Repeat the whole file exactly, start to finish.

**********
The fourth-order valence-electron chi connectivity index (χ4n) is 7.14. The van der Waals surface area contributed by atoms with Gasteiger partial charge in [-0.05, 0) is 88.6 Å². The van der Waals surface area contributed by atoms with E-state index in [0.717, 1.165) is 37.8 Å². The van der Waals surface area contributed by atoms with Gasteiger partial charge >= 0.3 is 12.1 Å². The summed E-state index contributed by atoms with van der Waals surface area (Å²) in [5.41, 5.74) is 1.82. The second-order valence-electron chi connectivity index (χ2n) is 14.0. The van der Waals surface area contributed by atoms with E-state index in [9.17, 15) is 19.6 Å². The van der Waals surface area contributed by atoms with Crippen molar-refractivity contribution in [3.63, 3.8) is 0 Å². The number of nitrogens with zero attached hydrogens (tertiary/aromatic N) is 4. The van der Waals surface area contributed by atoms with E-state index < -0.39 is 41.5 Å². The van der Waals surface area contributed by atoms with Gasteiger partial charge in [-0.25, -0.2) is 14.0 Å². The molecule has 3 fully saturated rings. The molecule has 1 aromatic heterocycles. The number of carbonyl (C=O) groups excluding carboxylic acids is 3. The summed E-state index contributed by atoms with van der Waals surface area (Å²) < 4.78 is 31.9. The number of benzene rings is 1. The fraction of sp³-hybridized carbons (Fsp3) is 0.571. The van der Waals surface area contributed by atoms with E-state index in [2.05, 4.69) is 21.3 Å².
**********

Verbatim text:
The fourth-order valence-electron chi connectivity index (χ4n) is 7.14. The van der Waals surface area contributed by atoms with Gasteiger partial charge in [-0.05, 0) is 88.6 Å². The van der Waals surface area contributed by atoms with E-state index in [0.717, 1.165) is 37.8 Å². The van der Waals surface area contributed by atoms with Gasteiger partial charge >= 0.3 is 12.1 Å². The summed E-state index contributed by atoms with van der Waals surface area (Å²) in [5.41, 5.74) is 1.82. The second-order valence-electron chi connectivity index (χ2n) is 14.0. The van der Waals surface area contributed by atoms with E-state index in [9.17, 15) is 19.6 Å². The van der Waals surface area contributed by atoms with Crippen molar-refractivity contribution in [3.63, 3.8) is 0 Å². The number of nitrogens with zero attached hydrogens (tertiary/aromatic N) is 4. The van der Waals surface area contributed by atoms with E-state index < -0.39 is 41.5 Å². The van der Waals surface area contributed by atoms with Gasteiger partial charge in [-0.25, -0.2) is 14.0 Å². The molecule has 3 fully saturated rings. The molecule has 1 aromatic heterocycles. The number of carbonyl (C=O) groups excluding carboxylic acids is 3. The summed E-state index contributed by atoms with van der Waals surface area (Å²) < 4.78 is 31.9. The number of benzene rings is 1. The fraction of sp³-hybridized carbons (Fsp3) is 0.571. The van der Waals surface area contributed by atoms with E-state index in [2.05, 4.69) is 21.3 Å².